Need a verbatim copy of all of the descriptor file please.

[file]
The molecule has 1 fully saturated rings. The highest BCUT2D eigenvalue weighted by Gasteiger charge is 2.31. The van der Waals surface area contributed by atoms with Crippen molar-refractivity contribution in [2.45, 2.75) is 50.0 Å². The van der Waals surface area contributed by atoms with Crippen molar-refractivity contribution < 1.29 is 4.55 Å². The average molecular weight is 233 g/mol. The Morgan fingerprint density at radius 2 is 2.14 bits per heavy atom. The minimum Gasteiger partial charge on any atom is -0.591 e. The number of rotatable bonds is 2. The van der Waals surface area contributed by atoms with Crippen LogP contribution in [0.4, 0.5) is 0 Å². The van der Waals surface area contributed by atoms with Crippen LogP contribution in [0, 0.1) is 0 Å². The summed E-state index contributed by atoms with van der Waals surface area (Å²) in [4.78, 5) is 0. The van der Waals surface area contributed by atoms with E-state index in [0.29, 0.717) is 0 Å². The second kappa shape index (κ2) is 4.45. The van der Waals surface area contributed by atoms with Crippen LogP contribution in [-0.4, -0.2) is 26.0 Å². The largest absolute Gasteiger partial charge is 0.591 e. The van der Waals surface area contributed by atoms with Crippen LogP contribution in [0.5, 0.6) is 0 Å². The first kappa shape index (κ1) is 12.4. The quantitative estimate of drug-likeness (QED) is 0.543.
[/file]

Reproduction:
The molecule has 1 fully saturated rings. The highest BCUT2D eigenvalue weighted by Gasteiger charge is 2.31. The van der Waals surface area contributed by atoms with Crippen molar-refractivity contribution in [2.45, 2.75) is 50.0 Å². The van der Waals surface area contributed by atoms with Crippen molar-refractivity contribution < 1.29 is 4.55 Å². The average molecular weight is 233 g/mol. The Morgan fingerprint density at radius 2 is 2.14 bits per heavy atom. The minimum Gasteiger partial charge on any atom is -0.591 e. The number of rotatable bonds is 2. The van der Waals surface area contributed by atoms with Crippen LogP contribution in [0.4, 0.5) is 0 Å². The van der Waals surface area contributed by atoms with Crippen LogP contribution in [0, 0.1) is 0 Å². The summed E-state index contributed by atoms with van der Waals surface area (Å²) in [4.78, 5) is 0. The van der Waals surface area contributed by atoms with E-state index in [0.29, 0.717) is 0 Å². The second kappa shape index (κ2) is 4.45. The van der Waals surface area contributed by atoms with Crippen LogP contribution in [-0.4, -0.2) is 26.0 Å². The largest absolute Gasteiger partial charge is 0.591 e. The van der Waals surface area contributed by atoms with Crippen LogP contribution in [0.5, 0.6) is 0 Å². The first kappa shape index (κ1) is 12.4. The quantitative estimate of drug-likeness (QED) is 0.543.